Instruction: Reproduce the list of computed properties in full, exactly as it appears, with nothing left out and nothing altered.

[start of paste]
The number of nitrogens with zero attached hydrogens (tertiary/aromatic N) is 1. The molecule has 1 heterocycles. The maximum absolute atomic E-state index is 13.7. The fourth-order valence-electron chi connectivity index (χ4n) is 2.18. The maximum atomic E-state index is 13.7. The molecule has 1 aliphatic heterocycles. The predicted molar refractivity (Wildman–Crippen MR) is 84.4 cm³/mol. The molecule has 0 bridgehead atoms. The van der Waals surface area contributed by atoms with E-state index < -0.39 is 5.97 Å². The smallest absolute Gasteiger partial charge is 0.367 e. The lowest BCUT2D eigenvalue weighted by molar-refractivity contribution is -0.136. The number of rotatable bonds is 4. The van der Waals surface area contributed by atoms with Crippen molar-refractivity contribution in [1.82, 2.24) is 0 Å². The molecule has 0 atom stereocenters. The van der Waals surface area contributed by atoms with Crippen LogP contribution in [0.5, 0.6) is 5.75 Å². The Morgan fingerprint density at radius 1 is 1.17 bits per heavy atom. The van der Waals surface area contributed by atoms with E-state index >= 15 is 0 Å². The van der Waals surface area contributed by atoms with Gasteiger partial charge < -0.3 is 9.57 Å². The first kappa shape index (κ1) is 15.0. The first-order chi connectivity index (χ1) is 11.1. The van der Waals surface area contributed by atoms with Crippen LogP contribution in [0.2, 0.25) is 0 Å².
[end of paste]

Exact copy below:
The number of nitrogens with zero attached hydrogens (tertiary/aromatic N) is 1. The molecule has 1 heterocycles. The maximum absolute atomic E-state index is 13.7. The fourth-order valence-electron chi connectivity index (χ4n) is 2.18. The maximum atomic E-state index is 13.7. The molecule has 1 aliphatic heterocycles. The predicted molar refractivity (Wildman–Crippen MR) is 84.4 cm³/mol. The molecule has 0 bridgehead atoms. The van der Waals surface area contributed by atoms with E-state index < -0.39 is 5.97 Å². The smallest absolute Gasteiger partial charge is 0.367 e. The lowest BCUT2D eigenvalue weighted by molar-refractivity contribution is -0.136. The number of rotatable bonds is 4. The van der Waals surface area contributed by atoms with Crippen molar-refractivity contribution in [1.82, 2.24) is 0 Å². The molecule has 0 atom stereocenters. The van der Waals surface area contributed by atoms with Crippen LogP contribution in [0.5, 0.6) is 5.75 Å². The Morgan fingerprint density at radius 1 is 1.17 bits per heavy atom. The van der Waals surface area contributed by atoms with E-state index >= 15 is 0 Å². The van der Waals surface area contributed by atoms with Gasteiger partial charge < -0.3 is 9.57 Å². The first kappa shape index (κ1) is 15.0. The first-order chi connectivity index (χ1) is 11.1. The van der Waals surface area contributed by atoms with Crippen LogP contribution in [0.2, 0.25) is 0 Å².